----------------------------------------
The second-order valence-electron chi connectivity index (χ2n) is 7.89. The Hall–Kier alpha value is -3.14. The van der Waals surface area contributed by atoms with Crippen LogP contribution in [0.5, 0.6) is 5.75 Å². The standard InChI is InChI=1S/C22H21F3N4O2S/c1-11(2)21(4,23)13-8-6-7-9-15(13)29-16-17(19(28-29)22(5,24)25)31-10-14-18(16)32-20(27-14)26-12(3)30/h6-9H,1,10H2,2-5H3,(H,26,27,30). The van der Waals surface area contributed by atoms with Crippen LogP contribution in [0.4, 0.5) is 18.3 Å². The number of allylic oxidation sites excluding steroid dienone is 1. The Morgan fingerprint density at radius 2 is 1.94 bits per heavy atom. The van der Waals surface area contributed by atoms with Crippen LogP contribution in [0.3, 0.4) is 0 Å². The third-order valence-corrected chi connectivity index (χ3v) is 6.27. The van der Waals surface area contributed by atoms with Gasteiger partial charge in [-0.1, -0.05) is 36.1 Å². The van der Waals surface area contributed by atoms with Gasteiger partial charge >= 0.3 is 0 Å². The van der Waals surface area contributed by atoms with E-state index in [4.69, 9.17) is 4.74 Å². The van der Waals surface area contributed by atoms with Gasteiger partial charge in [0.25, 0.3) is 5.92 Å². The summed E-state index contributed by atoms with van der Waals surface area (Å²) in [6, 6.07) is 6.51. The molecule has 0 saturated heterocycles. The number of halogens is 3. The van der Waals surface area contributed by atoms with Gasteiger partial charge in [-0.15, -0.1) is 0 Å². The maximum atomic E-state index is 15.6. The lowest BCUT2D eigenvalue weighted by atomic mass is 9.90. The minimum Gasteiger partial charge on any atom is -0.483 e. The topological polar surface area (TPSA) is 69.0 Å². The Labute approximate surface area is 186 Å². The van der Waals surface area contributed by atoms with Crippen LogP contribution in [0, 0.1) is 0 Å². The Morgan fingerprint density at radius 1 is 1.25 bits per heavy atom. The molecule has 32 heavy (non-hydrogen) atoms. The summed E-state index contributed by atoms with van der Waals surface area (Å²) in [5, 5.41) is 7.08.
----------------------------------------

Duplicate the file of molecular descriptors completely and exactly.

The second-order valence-electron chi connectivity index (χ2n) is 7.89. The Hall–Kier alpha value is -3.14. The van der Waals surface area contributed by atoms with Crippen LogP contribution in [0.5, 0.6) is 5.75 Å². The standard InChI is InChI=1S/C22H21F3N4O2S/c1-11(2)21(4,23)13-8-6-7-9-15(13)29-16-17(19(28-29)22(5,24)25)31-10-14-18(16)32-20(27-14)26-12(3)30/h6-9H,1,10H2,2-5H3,(H,26,27,30). The van der Waals surface area contributed by atoms with Crippen LogP contribution in [0.4, 0.5) is 18.3 Å². The number of allylic oxidation sites excluding steroid dienone is 1. The Morgan fingerprint density at radius 2 is 1.94 bits per heavy atom. The van der Waals surface area contributed by atoms with Crippen LogP contribution in [0.3, 0.4) is 0 Å². The third-order valence-corrected chi connectivity index (χ3v) is 6.27. The van der Waals surface area contributed by atoms with Gasteiger partial charge in [-0.1, -0.05) is 36.1 Å². The van der Waals surface area contributed by atoms with Gasteiger partial charge >= 0.3 is 0 Å². The van der Waals surface area contributed by atoms with E-state index in [4.69, 9.17) is 4.74 Å². The van der Waals surface area contributed by atoms with Gasteiger partial charge in [0.25, 0.3) is 5.92 Å². The summed E-state index contributed by atoms with van der Waals surface area (Å²) in [6, 6.07) is 6.51. The molecule has 0 saturated heterocycles. The number of halogens is 3. The van der Waals surface area contributed by atoms with Gasteiger partial charge in [-0.15, -0.1) is 0 Å². The maximum atomic E-state index is 15.6. The lowest BCUT2D eigenvalue weighted by atomic mass is 9.90. The minimum Gasteiger partial charge on any atom is -0.483 e. The topological polar surface area (TPSA) is 69.0 Å². The Labute approximate surface area is 186 Å². The van der Waals surface area contributed by atoms with Crippen LogP contribution in [0, 0.1) is 0 Å². The Morgan fingerprint density at radius 1 is 1.25 bits per heavy atom. The molecule has 32 heavy (non-hydrogen) atoms. The summed E-state index contributed by atoms with van der Waals surface area (Å²) in [5, 5.41) is 7.08.